Why is armpit hair on women such a big deal?
WHAT do you think of when you see this picture of Madonna and child?
I see the beautiful loving bond between a mother and her daughter. Lots of people, however, saw something else entirely when Madonna posted it on her Instagram recently.
Rather than beauty, they saw ugliness. Rather than a loving bond, they saw something they hated.
They simply could not see past the hairy armpit of Lourdes Leon.
Lourdes, of course, is no longer a child. Now 21, she can do whatever she wants. Which includes not shaving her armpits.
The strikingly beautiful Lourdes Leon exudes cool nonchalance in this picture. She isn’t afraid to beam with delight at the enveloping hug from her mum, at the same time as revealing her hirsute armpit without so much as a blush. She has clearly inherited her mum’s renowned unapologetic, “give no f***s” attitude; the attitude that has made her the world’s most enduring global superstar for well over three decades.
Every time I see a picture of Lourdes, the first thing I notice is never her armpits (which are often hairy) — but her eyes. She has that same unique look as her mother; the glare that gives zero f***s at the same time as harbouring world domination: a stare of strength, confidence, composure and ambition.
But some people miss all this wonder because they’d rather focus on a hairy pit. “Is it possible to unsee a picture?” wrote one (male) Twitter user. “Ewww” wrote another male, in response to Madonna’s post. It wasn’t just the men. One woman wrote how she’s “not ready for armpit hair to be the next big thing.” Others implored Madonna, as a mother, to tell her daughter to shave for the picture.
I looked at the Twitter profiles of some of these haters. Some describe themselves as “proud parents.” What are they telling their own daughters, as they troll somebody else’s?
Do they heap shame on their daughters for breaking the mould, being different or refusing to partake in time-consuming, pricey and often painful ‘beauty’ treatments, such as hair removal? Do they pressure them into making themselves look sexually available, girl-like and attractive to the male gaze?
Many women shave their armpits simply because they want to, and feel more confident that way. Shaved or unshaved: who are we to judge?
Except, I confess, I do judge the unshaved woman. I judge her to be interesting, defiant and independent. The female hairy armpit is the ultimate symbol of both feminism and sexiness. Which, I’d wager, is why it confronts so many people. They wouldn’t usually put those two things together. It confuses them.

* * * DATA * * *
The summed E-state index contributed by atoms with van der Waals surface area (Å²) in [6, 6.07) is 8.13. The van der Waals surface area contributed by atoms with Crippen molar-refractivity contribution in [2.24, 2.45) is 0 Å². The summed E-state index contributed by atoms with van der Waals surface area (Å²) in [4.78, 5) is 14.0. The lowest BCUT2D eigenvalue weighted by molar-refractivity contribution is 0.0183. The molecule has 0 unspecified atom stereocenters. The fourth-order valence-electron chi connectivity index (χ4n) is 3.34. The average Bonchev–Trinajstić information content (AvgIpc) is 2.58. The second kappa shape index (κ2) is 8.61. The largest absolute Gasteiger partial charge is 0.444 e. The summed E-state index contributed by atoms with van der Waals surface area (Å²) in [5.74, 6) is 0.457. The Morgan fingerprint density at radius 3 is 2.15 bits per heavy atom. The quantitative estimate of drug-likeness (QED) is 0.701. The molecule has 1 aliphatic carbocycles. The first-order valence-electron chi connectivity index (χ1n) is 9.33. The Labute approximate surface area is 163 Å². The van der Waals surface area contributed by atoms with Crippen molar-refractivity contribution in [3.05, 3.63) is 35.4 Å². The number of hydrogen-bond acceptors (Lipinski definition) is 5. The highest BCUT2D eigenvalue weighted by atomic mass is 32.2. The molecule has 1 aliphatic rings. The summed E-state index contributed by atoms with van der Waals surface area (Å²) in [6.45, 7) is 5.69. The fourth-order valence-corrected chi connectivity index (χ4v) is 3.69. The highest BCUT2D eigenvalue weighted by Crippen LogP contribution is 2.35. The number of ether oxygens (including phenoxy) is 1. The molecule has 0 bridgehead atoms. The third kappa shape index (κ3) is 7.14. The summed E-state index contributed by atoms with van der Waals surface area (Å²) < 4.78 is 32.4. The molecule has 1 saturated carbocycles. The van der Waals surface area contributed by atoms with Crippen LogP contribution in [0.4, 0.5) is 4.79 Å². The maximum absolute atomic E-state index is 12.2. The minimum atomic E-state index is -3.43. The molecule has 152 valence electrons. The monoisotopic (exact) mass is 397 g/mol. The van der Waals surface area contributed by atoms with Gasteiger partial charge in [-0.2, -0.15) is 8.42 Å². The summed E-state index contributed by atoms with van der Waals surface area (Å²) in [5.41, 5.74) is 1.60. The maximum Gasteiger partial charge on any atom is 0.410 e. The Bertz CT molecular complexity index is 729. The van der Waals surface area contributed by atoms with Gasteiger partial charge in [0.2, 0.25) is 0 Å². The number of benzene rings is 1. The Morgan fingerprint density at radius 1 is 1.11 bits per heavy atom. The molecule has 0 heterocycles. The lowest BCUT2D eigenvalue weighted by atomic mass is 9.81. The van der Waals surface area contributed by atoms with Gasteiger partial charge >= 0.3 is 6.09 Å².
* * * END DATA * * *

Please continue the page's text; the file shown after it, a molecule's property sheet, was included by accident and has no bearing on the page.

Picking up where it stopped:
It may be none of those things; not every female choice is a statement. It may be that she just didn’t get around to shaving them. Simple as. Nothing to see here. Move along.
I spoke to Kirstie Clements, who was Editor-in-Chief of Vogue for over a decade and is now Chief Creative Officer at Porte-à-Vie designer lingerie. “I love that picture — she looks gorgeous”, she tells me. “In the 1970s, you actually did see hairy armpits on women every now and then. They were more of a feminist statement,” she says.
As for the should-they/shouldn’t they debate, she says: “Why not? Like everything in life, it depends on the armpit!”
The first time I remember a hairy armpit was on Julia Roberts at the 1999 London premiere of her film Notting Hill. It caused quite a stir. But in me for different reasons: it immediately transformed how I viewed her.
I went from paying her little attention as a ‘chick-flick’ actor to suddenly seeing a more complex woman, and revisiting her films such as Erin Brockovich, realising I’d misjudged her.
I’m now a huge fan, because a woman unafraid to expose a hairy pit at a premiere is a woman unafraid to take on challenging, unflattering or complex acting roles. Watch her incredible performance in The Normal Heart for proof.
Similarly brilliant and complex Australian actors have also bared their hirsute pits.
As Clements tells RendezView: “In my early career I shot Cate Blanchett in Valentino evening wear for Vogue with hair under her armpits. She was shooting for Elizabeth at the time and pointed out that in those days, women had hairy armpits. It would’ve helped absorb the perspiration in those huge gowns. We didn’t airbrush it out — it was a nice thing to point out in the copy.”
But hair removal has a long history too.
Qualified beauty therapist Mel Von Stanke says: “Ancient history reveals evidence of flint stones used for removing body hair, even talk of depilatories being used as well as pumice stones and tweezers made from shells. As early as 1800, advertisements for powders and creams to ‘take off all unnecessary hair’ appeared in newspapers. There’s also indication of Egyptian women using the sugaring hair removal method.”
I’ll never judge a woman for the choices she makes. But if she sports a hairy pit in a gown with a nonchalant look in her eyes, I’ll always secretly and enthusiastically approve.
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